Tuesday, June 29, 2010
After having woken up with vivid dreams of Shiloh on the brain, feeling very emotional and missing my Shi so strongly, I walked out of my front door last weekend to find this watermark on my porch:
Thank you for letting me know that you are always near, Shi. I love you to bits.
Monday, June 14, 2010
I’m so tired of being afraid all the time. I wish I could just go to sleep and wake up seven months from now with a live, healthy baby in my arms, and my 2 year old Shiloh running around the house. But no. Instead, I’m always expecting the worst, in everything. If Andreas isn’t home in time from surfing, I picture him unconscious, face down in the ocean. If he is late from work and doesn’t call, I automatically assume he’s at the hospital because of a car accident. If I sleep on my right side, instead of my left, I worry that something will happen to Shiloh’s sibling if caught up in the cord. I’m even afraid because I am verbalizing my fears. What if they come true because I say it out loud? Am I jinxing myself? G-d forbid anything else happens in my life to drag Andreas and me down. I don’t know that we’d survive it. We are barely surviving as is.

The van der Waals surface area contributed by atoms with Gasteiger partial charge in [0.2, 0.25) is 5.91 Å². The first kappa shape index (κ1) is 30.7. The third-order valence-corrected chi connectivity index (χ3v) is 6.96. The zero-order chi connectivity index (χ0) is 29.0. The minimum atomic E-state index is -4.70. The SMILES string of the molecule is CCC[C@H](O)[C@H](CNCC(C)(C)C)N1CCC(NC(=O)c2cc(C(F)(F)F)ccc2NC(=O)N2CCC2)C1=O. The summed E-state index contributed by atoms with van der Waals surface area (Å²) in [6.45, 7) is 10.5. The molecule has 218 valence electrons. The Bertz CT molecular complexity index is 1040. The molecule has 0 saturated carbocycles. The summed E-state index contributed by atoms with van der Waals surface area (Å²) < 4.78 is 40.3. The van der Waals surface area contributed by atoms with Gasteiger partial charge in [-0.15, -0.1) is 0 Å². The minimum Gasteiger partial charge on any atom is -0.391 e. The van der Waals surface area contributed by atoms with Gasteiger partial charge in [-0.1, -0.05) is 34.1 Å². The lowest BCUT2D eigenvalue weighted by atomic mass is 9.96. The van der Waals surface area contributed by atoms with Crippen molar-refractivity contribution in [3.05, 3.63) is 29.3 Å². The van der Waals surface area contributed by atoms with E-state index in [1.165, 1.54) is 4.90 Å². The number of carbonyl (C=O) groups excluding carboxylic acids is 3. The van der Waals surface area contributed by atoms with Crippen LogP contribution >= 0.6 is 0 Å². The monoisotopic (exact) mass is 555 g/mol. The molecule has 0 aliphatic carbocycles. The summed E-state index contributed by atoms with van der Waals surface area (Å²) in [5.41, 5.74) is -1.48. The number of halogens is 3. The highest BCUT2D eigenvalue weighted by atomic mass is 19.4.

I’m so tired of being afraid all the time. Will this ever change? I’m not able to enjoy one of the most enjoyable times in my life- pregnancy. I feel so robbed. Robbed because I don’t have my daughter, robbed because I don’t have my father, robbed because not only have these vital people been ripped away from me, but my happiness and hope have been ripped away as well. I don’t want to talk about “when the baby is born” (I actually get angry when people bring it up!), I don’t want to know the sex, or buy maternity clothes, or give the child a name, or set up a nursery, or put my name on the waiting list for daycare one day. I can’t do it. I did all of this for Shiloh, and look where it got me…. look where it got her.
I’m so tired of being afraid all the time. And it’s only going to abate once I deliver a healthy, live baby, not abort. Then I’ll be sleeping on the floor of the nursery, listening for breathing, worrying about SIDS instead of SADS (like a friend recently informed me). I’m fearful of even talking about this, so I’m going to stop now.
I will though, be so bold as to say that fear is equally as encompassing as grief. But just like I don’t want to have to grieve anymore, I don't want to be afraid anymore. Unfortunately, neither of those wishes will come true. Like my grief, my fear will be perpetual, my fear will be on the forefront.
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